A look at the sites Pope Francis will visit in New York and Philadelphia, after finishing a three-day visit to Washington.
On Friday morning, Pope Francis will address diplomats and world leaders just before the opening of the summit at the United Nations General Assembly that will focus on goals in combatting poverty and protecting the environment. The pope will be speaking in the general assembly hall at the U.N.'s headquarters on Manhattan's east side.
NATIONAL SEPTEMBER 11 MEMORIAL & MUSEUM
The museum and memorial commemorating those lost in the Sept. 11 attacks in lower Manhattan and the events of the day will be the site of a multi-faith service, which the pope will participate in. The museum pavilion is situated between the two reflecting pools that mark the footprints of where the twin towers used to stand.
OUR LADY QUEEN OF ANGELS SCHOOL
Our Lady Queen of Angels, on 112th Street in East Harlem, is a Catholic school with approximately 290 children from pre-k to eighth grade. Six students from third and fourth grades will meet Pope Francis, along with other children from the city's Catholic schools. Our Lady Queen of Angels parish around the corner closed in 2007 as part of the broad reorganization of the Archdiocese of New York.
No visit to New York City could be considered complete without a jaunt through Central Park, not even for the pope. He's due to take a processional through part of the green space designed by Frederick Law Olmsted and Calvert Vaux. The pope's route will take him along the park's West Drive, from 72nd to 60th streets.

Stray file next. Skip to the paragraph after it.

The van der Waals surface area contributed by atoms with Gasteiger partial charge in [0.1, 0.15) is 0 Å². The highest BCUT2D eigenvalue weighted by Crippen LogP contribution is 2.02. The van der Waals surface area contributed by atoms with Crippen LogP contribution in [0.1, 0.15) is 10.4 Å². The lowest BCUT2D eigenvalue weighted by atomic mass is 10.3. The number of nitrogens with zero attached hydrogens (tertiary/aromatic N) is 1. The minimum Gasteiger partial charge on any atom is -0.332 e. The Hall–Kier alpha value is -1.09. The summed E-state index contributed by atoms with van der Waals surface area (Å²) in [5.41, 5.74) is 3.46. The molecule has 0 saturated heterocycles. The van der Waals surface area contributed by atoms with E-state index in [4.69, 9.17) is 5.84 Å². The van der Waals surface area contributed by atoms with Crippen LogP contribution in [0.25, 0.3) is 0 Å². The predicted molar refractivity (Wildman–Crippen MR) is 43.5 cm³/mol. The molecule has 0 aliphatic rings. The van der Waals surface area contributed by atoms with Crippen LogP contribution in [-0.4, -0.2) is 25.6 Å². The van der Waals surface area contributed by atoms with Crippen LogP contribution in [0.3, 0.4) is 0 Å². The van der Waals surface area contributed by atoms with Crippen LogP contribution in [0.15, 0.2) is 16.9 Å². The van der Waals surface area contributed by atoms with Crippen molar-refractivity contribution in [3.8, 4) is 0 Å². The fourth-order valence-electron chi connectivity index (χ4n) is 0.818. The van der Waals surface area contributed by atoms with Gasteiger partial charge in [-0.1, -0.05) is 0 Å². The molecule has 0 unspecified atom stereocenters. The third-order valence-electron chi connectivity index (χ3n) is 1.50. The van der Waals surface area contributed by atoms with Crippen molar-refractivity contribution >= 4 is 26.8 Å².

This is the chance for some members of the public to catch a glimpse of the pontiff. City officials said more than 93,000 people entered a lottery for free pairs of tickets to the processional, and about 80,000 tickets were given out. Those going to the event will have to go through airport-style security checkpoints, and are banned from carrying items like backpacks.
MADISON SQUARE GARDEN
The pope's final event in New York City will be a Mass on Friday evening at Madison Square Garden, more commonly home to sporting events and concerts. The arena can hold around 18,000 people. It's located on top of Pennsylvania Station, a major transportation hub, in midtown Manhattan.
Tickets for the Mass were distributed through the archdiocese's parishes.
The pope leaves for Philadelphia on Saturday morning.
CATHEDRAL BASILICA OF STS. PETER AND PAUL
The Cathedral Basilica of Sts. Peter and Paul, the mother church of the Archdiocese of Philadelphia, occupies a prominent spot, its green dome and Corinthian columns rising between City Hall and the art museum steps made famous by "Rocky."
The 150-year-old cathedral is hosting the first event of Francis' two-day visit to the city: a Mass for about 1,600 local parishioners and clergy on Saturday, about an hour after he arrives from New York City.
Pope John Paul II spoke at the cathedral in 1979, the only other papal visit to Philadelphia. He heralded the city as a symbol of freedom and fraternity and said he was praying for residents to ensure no one there felt disrespected, abandoned, rejected or alone.
The start of construction on the cathedral in 1846 didn't evoke as much harmony. The project rekindled tensions after Protestant riots two years earlier that targeted Irish Catholics. To prevent vandalism, architect Napoleon LeBrun designed the cathedral without street-level windows.
Independence Hall is the birthplace of American democracy, the building where the founding fathers debated and ratified the Declaration of Independence and signed the U.S. Constitution.